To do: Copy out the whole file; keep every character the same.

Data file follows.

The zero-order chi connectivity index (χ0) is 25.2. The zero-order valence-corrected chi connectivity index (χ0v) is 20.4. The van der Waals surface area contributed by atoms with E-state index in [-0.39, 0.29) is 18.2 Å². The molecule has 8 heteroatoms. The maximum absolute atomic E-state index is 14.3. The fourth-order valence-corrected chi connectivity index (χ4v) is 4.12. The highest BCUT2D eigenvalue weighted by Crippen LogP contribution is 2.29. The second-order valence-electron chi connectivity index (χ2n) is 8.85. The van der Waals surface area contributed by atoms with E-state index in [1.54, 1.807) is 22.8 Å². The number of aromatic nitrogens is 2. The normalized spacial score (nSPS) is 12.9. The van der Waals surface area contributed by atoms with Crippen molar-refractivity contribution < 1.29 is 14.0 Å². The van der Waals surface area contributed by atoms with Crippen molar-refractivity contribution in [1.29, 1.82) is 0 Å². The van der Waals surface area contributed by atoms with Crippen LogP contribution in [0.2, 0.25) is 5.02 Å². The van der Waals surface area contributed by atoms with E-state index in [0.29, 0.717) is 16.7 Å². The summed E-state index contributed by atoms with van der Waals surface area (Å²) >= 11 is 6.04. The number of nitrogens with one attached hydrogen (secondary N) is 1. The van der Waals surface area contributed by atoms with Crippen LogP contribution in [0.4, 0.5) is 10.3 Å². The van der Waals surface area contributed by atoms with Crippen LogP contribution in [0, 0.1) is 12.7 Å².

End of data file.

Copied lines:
The zero-order chi connectivity index (χ0) is 25.2. The zero-order valence-corrected chi connectivity index (χ0v) is 20.4. The van der Waals surface area contributed by atoms with E-state index in [-0.39, 0.29) is 18.2 Å². The molecule has 8 heteroatoms. The maximum absolute atomic E-state index is 14.3. The fourth-order valence-corrected chi connectivity index (χ4v) is 4.12. The highest BCUT2D eigenvalue weighted by Crippen LogP contribution is 2.29. The second-order valence-electron chi connectivity index (χ2n) is 8.85. The van der Waals surface area contributed by atoms with E-state index in [1.54, 1.807) is 22.8 Å². The number of aromatic nitrogens is 2. The normalized spacial score (nSPS) is 12.9. The van der Waals surface area contributed by atoms with Crippen molar-refractivity contribution < 1.29 is 14.0 Å². The van der Waals surface area contributed by atoms with Crippen molar-refractivity contribution in [1.29, 1.82) is 0 Å². The van der Waals surface area contributed by atoms with Crippen LogP contribution in [0.2, 0.25) is 5.02 Å². The van der Waals surface area contributed by atoms with E-state index in [0.29, 0.717) is 16.7 Å². The summed E-state index contributed by atoms with van der Waals surface area (Å²) >= 11 is 6.04. The number of nitrogens with one attached hydrogen (secondary N) is 1. The van der Waals surface area contributed by atoms with Crippen LogP contribution in [0.4, 0.5) is 10.3 Å². The van der Waals surface area contributed by atoms with Crippen LogP contribution in [0, 0.1) is 12.7 Å².